France announced on Wednesday it would tap into its strategic oil reserves to make up for shortages caused by strikes at oil depots and refineries.
Some train and metro workers have joined the action to protest proposed changes in the labor code.
Earlier this month, President François Hollande’s Socialist Party government introduced reforms that would make it easier for firm to lay off workers and give small companies more flexibility to negotiate wages and conditions directly with their employees.
Most unions, many of which are affiliated with the Socialist Party, have endorsed the reforms, which were watered down in order to win their support.
Ten Central and Eastern European countries plus Denmark have forced the European Commission to reconsider reforms that would raise wages for workers from those nations if they are employed abroad.
The three Baltic states, Bulgaria, Croatia, the Czech Republic, Hungary, Poland, Romania and Slovakia all object to changes in the so-called Posted Workers Directive that would make their workers less competitive.
With the support of Denmark, they meet the eleven-country threshold needed to trigger a “yellow card” procedure. This was introduced in the 2009 Lisbon Treaty to give national parliaments the power to delay European legislation.
The commission is under no obligation to withdraw its proposal, however, which enjoys broad support.
Italian prime minister Matteo Renzi hailed a drop in unemployment the national statistics agency announced on Friday as proof that his reforms are paying off.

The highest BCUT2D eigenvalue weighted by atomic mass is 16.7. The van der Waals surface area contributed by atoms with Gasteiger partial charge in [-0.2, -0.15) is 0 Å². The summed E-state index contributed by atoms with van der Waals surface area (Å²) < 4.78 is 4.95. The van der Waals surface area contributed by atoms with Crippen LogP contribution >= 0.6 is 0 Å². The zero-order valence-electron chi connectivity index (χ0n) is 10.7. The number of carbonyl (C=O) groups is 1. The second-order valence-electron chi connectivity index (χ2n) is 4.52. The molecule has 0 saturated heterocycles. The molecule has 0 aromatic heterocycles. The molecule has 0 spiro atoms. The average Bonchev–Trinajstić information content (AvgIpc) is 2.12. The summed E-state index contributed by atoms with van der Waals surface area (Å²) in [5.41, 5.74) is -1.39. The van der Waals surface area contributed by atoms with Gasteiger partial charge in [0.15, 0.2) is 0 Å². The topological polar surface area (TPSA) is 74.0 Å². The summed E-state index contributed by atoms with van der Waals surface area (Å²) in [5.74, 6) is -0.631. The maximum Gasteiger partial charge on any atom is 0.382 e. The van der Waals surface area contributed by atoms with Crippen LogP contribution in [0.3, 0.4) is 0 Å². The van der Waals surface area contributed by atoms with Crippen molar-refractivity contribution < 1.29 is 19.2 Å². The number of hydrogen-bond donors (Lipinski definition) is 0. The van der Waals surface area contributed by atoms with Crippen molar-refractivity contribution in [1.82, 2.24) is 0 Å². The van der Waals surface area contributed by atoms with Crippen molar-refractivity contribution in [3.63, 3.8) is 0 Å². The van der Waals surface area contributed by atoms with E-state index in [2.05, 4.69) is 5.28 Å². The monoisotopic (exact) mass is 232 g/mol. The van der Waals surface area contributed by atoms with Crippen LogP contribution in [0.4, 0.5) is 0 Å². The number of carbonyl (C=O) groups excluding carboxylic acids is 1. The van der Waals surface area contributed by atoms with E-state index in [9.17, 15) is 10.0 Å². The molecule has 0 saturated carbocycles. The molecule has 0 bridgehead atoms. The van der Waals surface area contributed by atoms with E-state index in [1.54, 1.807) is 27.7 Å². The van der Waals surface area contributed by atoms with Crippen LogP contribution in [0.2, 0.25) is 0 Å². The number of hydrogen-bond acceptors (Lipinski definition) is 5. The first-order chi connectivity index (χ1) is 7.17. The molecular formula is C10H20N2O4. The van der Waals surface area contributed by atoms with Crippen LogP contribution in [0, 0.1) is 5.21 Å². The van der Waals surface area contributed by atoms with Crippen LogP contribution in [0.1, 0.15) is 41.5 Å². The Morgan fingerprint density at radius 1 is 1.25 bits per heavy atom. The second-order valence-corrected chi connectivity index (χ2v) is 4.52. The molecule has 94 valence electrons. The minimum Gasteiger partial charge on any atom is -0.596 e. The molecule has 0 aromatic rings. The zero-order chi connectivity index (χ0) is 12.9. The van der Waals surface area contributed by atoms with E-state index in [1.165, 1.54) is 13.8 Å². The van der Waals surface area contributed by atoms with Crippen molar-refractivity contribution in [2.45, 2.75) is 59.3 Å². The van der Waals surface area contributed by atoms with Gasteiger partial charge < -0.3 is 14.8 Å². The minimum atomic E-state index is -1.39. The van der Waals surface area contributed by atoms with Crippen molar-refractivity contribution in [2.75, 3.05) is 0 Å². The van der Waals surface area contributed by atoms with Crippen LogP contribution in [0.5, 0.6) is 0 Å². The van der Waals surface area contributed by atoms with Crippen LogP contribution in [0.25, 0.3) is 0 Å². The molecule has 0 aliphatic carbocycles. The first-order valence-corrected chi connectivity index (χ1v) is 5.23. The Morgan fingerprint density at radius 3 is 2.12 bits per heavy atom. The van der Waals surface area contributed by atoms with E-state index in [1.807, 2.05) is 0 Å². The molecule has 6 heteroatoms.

But the decrease was hardly inspiring. The eurozone’s third economy added some 90,000 jobs in March, bringing the jobless rate down from 11.6 to 11.4 percent.
Unemployment has been steadily falling since Renzi, a social democrat, took office in early 2014. Labor reforms his government enacted last year do appear to have had an impact. But there is more to be done. Read more “Italy Adds Job But Labor Divide Persists”
French prime minister Manuel Valls unveiled watered-down labor reforms on Monday following resistance from inside his own Socialist Party and its trade union allies to more far-reaching plans.
A proposal to allow small businesses to negotiate longer working hours directly with their workers was dropped as was a cap on the compensation judges can award employees who have been found to be wrongfully dismissed.
Both reforms could have given especially small companies some breathing space when the French economy is barely expanding and unemployment has been stuck at around 10 percent since the Socialists came to power in 2012. Read more “France Waters Down Proposed Labor Reforms”
Labor reforms unveiled by French prime minister Manuel Valls this week shy away from weakening protections cherished by his Socialist Party and its trade union allies, including the country’s 35-hour workweek and indeterminate-term contracts.
“Our principle is to bring more flexibility but not less protection,” Valls said.
His plan tinkers around the edges of the jobs market. It would let firms negotiate working conditions with their employees rather than trade union representatives, for example, and allow them to opt out of some of the thousands of national work regulations that are especially onerous for small companies.
French president François Hollande’s proposed labor reforms don’t go nearly far enough to revitalize a sclerotic jobs market.
Among eighteen measures unveiled on Tuesday to encourage hiring are a €4,000 bonus for entrepreneurs who employ their first worker and extending the period during which companies can employ people on a temporary basis to eighteen months.
Temporary work contracts account for 80 percent of the jobs created in France, where unemployment has remained stuck at around 10 percent since Hollande took office in 2012.